Seville is a lively place to be with festivals and celebrations’ coming in each season and spring is no exception. Before the dust settles soon after Semana Santa, the city is already filled with anticipation for yet another of Spain’s most emblematic festivals.
About two weeks after the holy week processions, Seville people work day and night in preparation for Feria de Abril.
What is Feria de Seville?
Feria de Abril also known as Feria de Seville initially started as cattle fair on the grounds of the Prado de Sebastian in 1847 but over time, the atmosphere surrounding the event took a more festive turn and today, it stands as a permanent fixture in the social calendar of Seville drawing thousands of both locals and internationals each year to dance, drink and be merry.
The start of Feria de Seville is characterized by crowds that flock to the ceremonial switching on of the lights-El Alumbrado (which beautifully illuminate the Portada, the gateway to the fairground) which signal the beginning of the festivals. That Monday is referred in Spanish as La Noche del Pescaito which literally translates to “Fish Night”- a night where fish is taken for dinner.
When and where
The Feria starts on the first Monday of the 2nd week after Semana Santa. As the interest in the fair grew the locals had to adopt a new ground and in 1973 they changed the old venue to the neighbourhood of Los Remedios close to River Guadalquivir to accommodate more stalls and larger crowds, where the event has been held ever since.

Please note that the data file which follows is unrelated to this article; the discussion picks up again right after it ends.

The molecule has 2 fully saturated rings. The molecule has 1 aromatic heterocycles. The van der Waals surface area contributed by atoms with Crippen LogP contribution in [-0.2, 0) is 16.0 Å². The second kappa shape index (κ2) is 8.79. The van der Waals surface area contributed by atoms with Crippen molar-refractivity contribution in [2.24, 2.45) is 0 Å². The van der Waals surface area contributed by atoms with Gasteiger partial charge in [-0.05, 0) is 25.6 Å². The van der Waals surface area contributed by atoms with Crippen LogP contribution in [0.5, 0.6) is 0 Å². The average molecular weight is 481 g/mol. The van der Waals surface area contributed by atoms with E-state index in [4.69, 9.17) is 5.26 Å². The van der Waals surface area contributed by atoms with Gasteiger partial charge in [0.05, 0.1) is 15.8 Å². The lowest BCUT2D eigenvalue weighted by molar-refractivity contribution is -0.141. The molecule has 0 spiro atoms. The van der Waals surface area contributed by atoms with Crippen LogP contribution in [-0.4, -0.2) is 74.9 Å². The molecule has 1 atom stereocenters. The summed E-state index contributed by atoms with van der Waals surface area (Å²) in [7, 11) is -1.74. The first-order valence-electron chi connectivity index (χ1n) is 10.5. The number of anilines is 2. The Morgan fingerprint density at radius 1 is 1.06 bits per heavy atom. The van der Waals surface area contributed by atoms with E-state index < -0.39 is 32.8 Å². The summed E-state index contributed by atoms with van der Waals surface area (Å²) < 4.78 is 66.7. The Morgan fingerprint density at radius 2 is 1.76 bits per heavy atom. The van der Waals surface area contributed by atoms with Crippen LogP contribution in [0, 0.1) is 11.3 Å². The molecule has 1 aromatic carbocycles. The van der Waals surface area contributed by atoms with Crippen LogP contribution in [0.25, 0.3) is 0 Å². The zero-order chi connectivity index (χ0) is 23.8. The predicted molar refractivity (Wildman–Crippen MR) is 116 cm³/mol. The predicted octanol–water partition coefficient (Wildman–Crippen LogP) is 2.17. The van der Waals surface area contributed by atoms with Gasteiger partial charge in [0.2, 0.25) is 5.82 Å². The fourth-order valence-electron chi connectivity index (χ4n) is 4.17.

The fairground is like an entire village/town consisting of over 1000 marquees referred to as casetas (curtained tents where people dance, eat, drink and socialize) adorned by thousands of paper lanterns.
Most of these casetas are exclusive and private, it’s usually a great honour and privilege to get invited to one but if you don’t get an invitation, do not despair you’ll still have a fantastic time at bigger community casetas which boast a livelier atmosphere.
The casetas are the highlight of the fair together with daily parades of thousands of flower-decked horse-drawn carriages but by no means are they the only attractions.
There is a lot that goes on and enough to satisfy any thrill-seeker with bull-fighting shows and locals parading the streets on horsebacks, plus dozens of events that go on throughout the day.
Most youngsters, for instance, are more interested in Calle Del Infierno which offers everything from stomach-churning rides to a selection of kids merry-go-rounds and anything in between.
And of course, the celebrations of this festival would not be complete without dancing some Sevillanas- a local dance style with its own distinct movements and rules.
The clothes also make the Feria where women are usually beautifully dressed in traditional flamenco clothes and men in tight suits and hats. Most of the kids wear the miniature of their parent’s outfits.
If not for anything else, Feria de Seville is a unique and special event worth visiting. The Spanish love to party and this Feria is one of the best in Southern Spain.
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